Well we are still awaiting all the fallout from the debate to settle. (If you didn’t watch it, here you go.)
Substance-wise it was a heavy duty discussion of tax policy that even bored Ezra Klein (it’s a wonky article — recommended but not required.) Style-wise it was a pretty clear win for Romney, a judgment that gathered steam over time so that by Friday it was the general consensus, echoed in the polls. But Friday also brought good unemployment numbers (they dropped under the symbolic 8% number) which was perceived as a boost to Obama.
This morning it looked like Romney’s bounce in the polls had peaked Friday and started to subside by Sunday, which looked like a pretty good Obama day. The daily trackers today showed distinct signs of an Obama recovery. BUT, this afternoon a Pew poll, usually favorable to Obama, showed a 4 point Romney lead (though to be clear, most of the interviews were done Thurs.-Sat.) and a PPP poll (done Thurs.-Fri.) will come out tomorrow with another Romney lead. We know Thursday and Friday were good days for Romney with lots of enthusiastic Republican poll respondents — what we don’t know is whether his bounce has subsided, though we have some reason to think it is doing so. On the other hand, Sunday’s numbers may be the fluke.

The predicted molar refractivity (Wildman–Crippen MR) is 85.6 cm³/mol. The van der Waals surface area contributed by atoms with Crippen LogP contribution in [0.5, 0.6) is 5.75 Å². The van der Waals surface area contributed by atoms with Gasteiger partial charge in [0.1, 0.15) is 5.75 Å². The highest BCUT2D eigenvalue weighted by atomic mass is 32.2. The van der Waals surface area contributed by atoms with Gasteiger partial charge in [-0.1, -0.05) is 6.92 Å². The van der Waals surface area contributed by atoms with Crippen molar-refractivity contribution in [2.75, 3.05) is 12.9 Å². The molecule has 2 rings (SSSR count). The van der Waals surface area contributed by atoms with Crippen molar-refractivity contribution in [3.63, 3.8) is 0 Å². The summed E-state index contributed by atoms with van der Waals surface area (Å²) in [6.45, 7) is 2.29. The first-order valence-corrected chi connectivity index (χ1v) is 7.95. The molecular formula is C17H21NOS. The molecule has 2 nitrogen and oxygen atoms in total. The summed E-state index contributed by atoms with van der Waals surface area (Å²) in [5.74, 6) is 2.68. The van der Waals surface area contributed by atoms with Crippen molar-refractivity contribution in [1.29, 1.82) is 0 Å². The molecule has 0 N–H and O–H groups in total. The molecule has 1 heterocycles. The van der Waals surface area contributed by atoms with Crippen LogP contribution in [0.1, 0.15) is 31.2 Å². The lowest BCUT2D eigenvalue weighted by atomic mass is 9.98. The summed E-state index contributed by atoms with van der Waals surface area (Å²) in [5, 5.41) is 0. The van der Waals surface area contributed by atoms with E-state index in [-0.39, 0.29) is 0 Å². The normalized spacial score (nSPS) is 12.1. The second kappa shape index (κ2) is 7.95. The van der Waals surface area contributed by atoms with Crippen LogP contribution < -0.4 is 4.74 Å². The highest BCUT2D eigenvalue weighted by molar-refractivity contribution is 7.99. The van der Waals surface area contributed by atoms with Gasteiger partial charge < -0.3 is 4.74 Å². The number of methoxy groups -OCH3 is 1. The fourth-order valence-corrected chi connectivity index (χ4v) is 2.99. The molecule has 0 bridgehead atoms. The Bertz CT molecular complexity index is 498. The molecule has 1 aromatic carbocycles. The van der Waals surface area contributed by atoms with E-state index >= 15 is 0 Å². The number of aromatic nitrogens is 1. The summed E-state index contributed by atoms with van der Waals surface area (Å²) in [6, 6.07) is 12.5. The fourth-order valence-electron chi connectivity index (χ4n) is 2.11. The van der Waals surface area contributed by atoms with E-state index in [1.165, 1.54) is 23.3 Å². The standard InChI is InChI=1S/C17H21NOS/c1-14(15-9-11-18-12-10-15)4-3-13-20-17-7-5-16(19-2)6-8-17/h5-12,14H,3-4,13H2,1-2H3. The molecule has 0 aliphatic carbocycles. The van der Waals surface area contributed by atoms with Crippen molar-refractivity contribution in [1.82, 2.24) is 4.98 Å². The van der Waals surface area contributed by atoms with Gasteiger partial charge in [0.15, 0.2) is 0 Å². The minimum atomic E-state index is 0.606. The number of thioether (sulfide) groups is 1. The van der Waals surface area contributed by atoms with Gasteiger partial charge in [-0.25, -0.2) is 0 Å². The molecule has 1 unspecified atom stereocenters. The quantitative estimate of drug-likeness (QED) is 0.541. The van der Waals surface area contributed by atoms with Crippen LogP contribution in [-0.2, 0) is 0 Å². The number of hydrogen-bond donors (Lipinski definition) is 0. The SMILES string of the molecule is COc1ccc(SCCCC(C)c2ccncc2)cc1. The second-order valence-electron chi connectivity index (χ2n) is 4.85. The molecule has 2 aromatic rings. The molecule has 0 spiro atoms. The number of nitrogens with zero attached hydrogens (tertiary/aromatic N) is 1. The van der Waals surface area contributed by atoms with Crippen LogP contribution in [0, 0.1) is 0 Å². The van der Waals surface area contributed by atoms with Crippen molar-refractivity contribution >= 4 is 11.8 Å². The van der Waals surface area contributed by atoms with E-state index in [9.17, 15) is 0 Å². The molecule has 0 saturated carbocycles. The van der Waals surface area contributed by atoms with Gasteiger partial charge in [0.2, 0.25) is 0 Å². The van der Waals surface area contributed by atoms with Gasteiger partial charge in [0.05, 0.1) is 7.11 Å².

Prof. Barbour’s advice — sit back and enjoy the ride. This piece on the polls by Nate Silver is kind of heavy going, but I think it is basically right.
Meanwhile, to give some context to Obama’s surprisingly laid back performance, here is a good article on why incumbents usually lose their first debates. Most of them do lose it — some go on to lose the presidency too and some hang on to win. As I said, sit back and enjoy.